For approximately five decades now, the historic Daryaganj Patri Kitab Bazar, or the Sunday Footpath Book Market, has served readers from all parts of the city and all walks of life. Every Sunday, from early morning to late evening, the footpath between Netaji Subhash Marg and Asaf Ali Road was occupied by the sellers, and the two landmark cinema halls of the old city – Golcha and Delite­ – marked the endpoints of this L-shaped bazaar.

In July 2019, however, the North Delhi Municipal Corporation ordered its shutdown. Two months later, in mid-September, it was relocated to a nearby gated complex called Mahila Haat. Although booksellers had been protesting for the market to return to the original footpaths, most of them shifted to Mahila Haat. The protests had been continuing outside Delhi Gate Metro Station exit number 3 when Covid-19 erupted.

The books of Daryaganj

The sort of books that could be found in Daryaganj have changed over time. Used books have always found a home here. In its initial years, the bazaar was a place for magazines, coffee table books, and “useful literature”, or books on self-help and everyday skills. More recently, textbooks for schools and colleges and their supplements had taken over. You could also find the pirated novels ubiquitous through the city’s other markets and traffic lights.

The vendors collected their stock during weekdays and stored them in their houses, or in rented godowns inside or near Daryaganj. They bought their books at various places – recycling markets, private collections, institutional libraries, remainder stock of some publishers, etc – and they weren’t restricted to Delhi. While most had a random selection, some dealt in exclusive genres and types. There were a few who dealt in rare books too.

Sellers also used various creative methods to display their books. They used up every inch of their allotted space on the footpath with minimal infrastructure, using cardboard boxes and sheets, bamboo sticks, vertical shelves, chairs on rare occasions, and even an umbrella to display their wares. Books carrying the same price were often piled in heaps, while rare collectibles and books whose prices could be negotiated upon were spread across. The sellers had their own signboards to attract buyers: “Sale, 50/-”; “Fix Price Matlab No Tension (Fixed price means no tension)”;“Kripya Mol Bhav Na Karein (Kindly avoid negotiations)”; “Self Service”; and so on.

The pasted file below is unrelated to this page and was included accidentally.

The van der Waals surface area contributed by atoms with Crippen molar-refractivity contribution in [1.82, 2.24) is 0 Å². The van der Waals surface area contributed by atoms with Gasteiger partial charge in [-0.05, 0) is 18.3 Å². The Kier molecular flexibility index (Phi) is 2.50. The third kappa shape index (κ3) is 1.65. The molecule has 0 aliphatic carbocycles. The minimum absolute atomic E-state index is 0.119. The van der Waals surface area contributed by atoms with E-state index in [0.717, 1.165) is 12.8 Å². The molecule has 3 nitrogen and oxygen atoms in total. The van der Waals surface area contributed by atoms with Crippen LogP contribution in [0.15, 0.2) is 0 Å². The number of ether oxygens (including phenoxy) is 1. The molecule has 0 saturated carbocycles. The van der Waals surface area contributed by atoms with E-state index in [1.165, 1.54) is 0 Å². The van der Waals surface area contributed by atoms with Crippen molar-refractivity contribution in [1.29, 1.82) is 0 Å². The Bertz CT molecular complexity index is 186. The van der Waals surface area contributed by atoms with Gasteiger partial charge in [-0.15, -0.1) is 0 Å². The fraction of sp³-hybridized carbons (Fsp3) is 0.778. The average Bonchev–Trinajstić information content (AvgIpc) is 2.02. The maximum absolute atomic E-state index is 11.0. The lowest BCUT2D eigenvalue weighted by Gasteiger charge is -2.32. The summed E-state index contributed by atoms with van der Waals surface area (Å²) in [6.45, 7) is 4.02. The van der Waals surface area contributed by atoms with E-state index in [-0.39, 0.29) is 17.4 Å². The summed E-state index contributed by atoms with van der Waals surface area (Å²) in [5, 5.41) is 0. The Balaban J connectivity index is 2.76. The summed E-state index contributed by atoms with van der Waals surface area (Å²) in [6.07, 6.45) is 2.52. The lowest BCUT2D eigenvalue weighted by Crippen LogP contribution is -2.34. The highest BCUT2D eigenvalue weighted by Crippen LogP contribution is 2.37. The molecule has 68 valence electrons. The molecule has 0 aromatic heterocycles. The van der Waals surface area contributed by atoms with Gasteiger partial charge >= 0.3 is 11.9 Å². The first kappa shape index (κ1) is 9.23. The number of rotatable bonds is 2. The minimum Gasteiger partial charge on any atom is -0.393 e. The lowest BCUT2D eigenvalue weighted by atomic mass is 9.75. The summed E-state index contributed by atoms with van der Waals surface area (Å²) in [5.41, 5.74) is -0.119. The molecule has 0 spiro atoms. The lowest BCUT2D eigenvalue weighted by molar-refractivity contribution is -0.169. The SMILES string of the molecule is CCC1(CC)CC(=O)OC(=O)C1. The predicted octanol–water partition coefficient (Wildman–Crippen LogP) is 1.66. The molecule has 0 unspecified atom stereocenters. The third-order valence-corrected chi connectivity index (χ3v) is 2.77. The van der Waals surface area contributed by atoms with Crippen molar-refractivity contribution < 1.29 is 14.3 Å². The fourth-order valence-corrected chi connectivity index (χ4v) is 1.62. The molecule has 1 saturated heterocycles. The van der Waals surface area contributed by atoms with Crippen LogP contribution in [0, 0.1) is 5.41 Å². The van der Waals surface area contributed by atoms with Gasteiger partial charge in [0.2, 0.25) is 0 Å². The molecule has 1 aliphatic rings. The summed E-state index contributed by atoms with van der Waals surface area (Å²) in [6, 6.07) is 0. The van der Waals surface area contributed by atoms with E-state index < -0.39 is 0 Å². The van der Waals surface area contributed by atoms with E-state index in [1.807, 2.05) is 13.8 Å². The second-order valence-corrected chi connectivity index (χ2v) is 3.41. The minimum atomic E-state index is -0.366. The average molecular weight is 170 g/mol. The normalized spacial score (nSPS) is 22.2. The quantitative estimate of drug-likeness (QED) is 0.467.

Fundamental to the bazaar’s character was its close connections between books, readers, sellers, and even the non-readers. Readers could be any of the pedestrians passing by on the packed streets of Daryaganj every Sunday. Since it was an inclusive space, anyone could walk down these streets in the proximity of books, and any of them could buy books.

The discomfort of being in a crowd was a significant part of the experience. Buyers jostled for space, and the booksellers, too, sat close to one another in close contact with their customers. This intimate and congested nature remained intact even in its new location. Readers often picked up and examined books that caught their attention, identifying their age and texture, inhaling that old book smell, admiring the marginalia, and sometimes finding photographs of old readers or author signatures.

These elements affected the value of the book, and the price was negotiated accordingly. To find a book of your liking amidst this crowd of people and things was a rather serendipitous affair.

The lockdown continues for vendors

Delhi has entered the second phase of partial reopening. However, the weekly markets are still awaiting official approval to restart their businesses. It would have been unsafe to open the weekly bazaars, but as the means of sustenance continue to shrink, vendors are growing desperate.

In their meeting with the assistant commissioner on 14 July 2020, a few vendors of the Patri Kitab Bazar, including the former president and vice-president of the now-dissolved Darya Ganj Patri Sunday Book Bazar Welfare Association, were sent back without any hopeful responses. They were told not to expect the markets to open before August 15 at the earliest.